& Tibicen winnemanna (Davis 1912) [syn. T. pruinosa winnemanna],"Eastern Scissor(s) Grinder Cicada"
are likely conspecific representing a complex cline, while T. latifasciatus
, the "Coastal Scissor Grinder", is distinct.
NOTES on calling behaviors for members of the T. pruinosus complex:
Perhaps the most notable differences among the calls of T. pruinosus, T. winnemana and T. latifasciatus involves males' calling times and activities. Males of T. latifasciatus typically call during the day, (sunlight hours) from 8:00 am to early evening (prior to sunset) and strong chorus activity can be heard all day. In contrast, T. pruinosus & T. winnemanna are both most active in the evening/dusk 'til shortly after sunset, with occasional light chorus activity at sporadic times during the day.
Although the song of T. latifasciatus is very similar to that of T. pruinosus & T. winnemanna, it is considered by many to be a bit more "pitchy" or "squawky" - some have even described the call of latifasciatus as sounding "almost inverse" to that of the other two. Audal studies and comparisons suggest the call similarities among the three taxa are great (~same) but can be subject to variation based on geography and ambient environmental conditions (i.e. temp, humidity, etc.). But on a final note, there is still something to be said for the human ear and our own abilities to recognize and differentiate subtle variations in sound.
YOUTUBE Videos & Sound Files for T. latifasciatus
YOUTUBE Video & Sound File for T. winnemanna
YOUTUBE Videos & Sound Files for T. pruinosus
The following example demonstrates the extreme pruinnosity seen in some populations of pruinosus and how they can be similar in appearance to latifasciatus.
Additional sound file of T pruinosus in Kansas
T. latifasciatus is coastal in distribution with spotty collection records from southern New Jersey (type material) south along the Atlantic coast into central Florida.
The "Coastal Scissor Grinder" is recorded from coastal habitats across se. NJ, DE, VA (Delmarva Peninsula - incl. DE, MD, & VA), NC, ne. SC, & c. FL. Given the distribution pattern and host affiliation (Juniperus), it is possible this taxon may occur in spotty localities along the remaining South Carolina & Georgia coasts; however, no specimens have been located to confirm.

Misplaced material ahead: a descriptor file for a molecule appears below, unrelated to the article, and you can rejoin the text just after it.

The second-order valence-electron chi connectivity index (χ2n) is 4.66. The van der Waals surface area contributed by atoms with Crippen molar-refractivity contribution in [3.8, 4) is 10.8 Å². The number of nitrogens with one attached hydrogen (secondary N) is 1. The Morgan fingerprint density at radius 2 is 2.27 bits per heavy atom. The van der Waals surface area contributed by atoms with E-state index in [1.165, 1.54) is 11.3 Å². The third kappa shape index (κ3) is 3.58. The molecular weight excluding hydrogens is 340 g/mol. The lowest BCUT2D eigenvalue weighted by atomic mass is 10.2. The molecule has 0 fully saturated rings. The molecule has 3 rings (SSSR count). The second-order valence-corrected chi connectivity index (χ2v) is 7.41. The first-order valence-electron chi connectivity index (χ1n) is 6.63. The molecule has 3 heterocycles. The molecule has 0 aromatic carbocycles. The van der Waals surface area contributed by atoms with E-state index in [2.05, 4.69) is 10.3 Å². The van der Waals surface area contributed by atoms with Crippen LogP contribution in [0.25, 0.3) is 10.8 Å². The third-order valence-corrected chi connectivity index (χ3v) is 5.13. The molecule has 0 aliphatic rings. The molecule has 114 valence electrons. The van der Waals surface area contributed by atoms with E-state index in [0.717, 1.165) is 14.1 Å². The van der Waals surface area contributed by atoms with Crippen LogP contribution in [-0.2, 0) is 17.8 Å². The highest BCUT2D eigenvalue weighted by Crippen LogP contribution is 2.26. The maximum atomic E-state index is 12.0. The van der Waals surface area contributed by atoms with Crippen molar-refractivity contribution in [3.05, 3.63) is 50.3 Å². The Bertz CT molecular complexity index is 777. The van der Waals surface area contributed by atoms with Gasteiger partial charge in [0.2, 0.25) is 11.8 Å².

T. latifasciatus occurs in central Florida; however, is most common along the Highland Ridge (Ocala) and west-central part of the state. Greatest concentrations can be found within a few miles of the Gulf coast (incl. w. Marion, Levy & Citrus Counties .... south??). Audal records suggest this species may be found along the Atlantic coast of c. FL running north as well, but no specimens have been located to verify the identity of the source calls. Records of T. pruinosus from peninsular Florida are likely based on T. latifasciatus,...as the calls of these cicadas are virtually identical.
North Florida & FL Panhandle
Given the vegetative patterns, habitat and observed calling times in and along the Georgia border of n. FL and FL Panhandle (i.e. late afternoon & evening), "pruinosus-like" calls probably belong to the related taxon "winnemanna", Tibicen winnemanna (Davis 1912) [syn. T. pruinosa winnemanna],"Eastern Scissor(s) Grinder Cicada"
. The few specimens reviewed from s. GA & s. AL were inconsistent with the taxon T. latifasciatus and were most similar in appearance to winnemanna-pruinosus.
June-December (Peninsular Florida)
June-October (Coastal North Carolina)
June-September (Atlantic coast - NC, VA, DE, Delmarva, & NJ)
Typically associated with coastal/southern red cedar, Atlantic white cedar, cypress and adjacent hardwoods. While many cicadas seem to be host "non-specific", others seem to show extreme preference. Adults of Tibicen latifasciatus can be found among other trees, but they are rarely found far from natural groves of southern red cedars & related trees. Interestingly, if you wish to collect this species, it is easiest to scope out cedar trees and search for the nymphs emerging at night. More research is needed to fully understand the relationship between this insect and its "preferred host" (per. observations).
HOST: Southern/Eastern Red Cedar
Species: J. silicicola (syn. J. virginiana var. silicicola)
HOST: Atlantic White Cedars
Species: C. thyoides
Other hosts preferred by T. latifasciatus may include:
Juniperus spp., "Cedars"
Cupressus spp., Cypress
Cupressocyparis spp., Leyland Cypress
Various related cultivars & ornamentals used in coastal landscapes (per. observations)
eggs laid in twigs and/or bark - often within a few feet of the ground (Per. observation).
Females seem to oviposit early in the day, often before noon and can be found among the lower branches of cedars. They will also oviposit in the bark of the main trunk at various heights (per. observ.).
eggs hatch and nymphs fall to the ground
Nymphs burrow in to the ground and feed on the sap in tree roots
After several years, the mature nymphs surface, climb and the adults emerge
Sanborn, A.F. 1999. Cicada (Homoptera: Cicadoidea) Type Material in the Collections of the American Museum of Natural History, California Academy of Sciences,... Florida Entomologist (vol. 82, no. 1) (text version
Davis, W.T. 1915. Notes on some cicadas from the eastern and central United States with a description of a new variety of Cicada pruinosa. Jour. New York Entomol. Soc. 23: 1-10 (original description).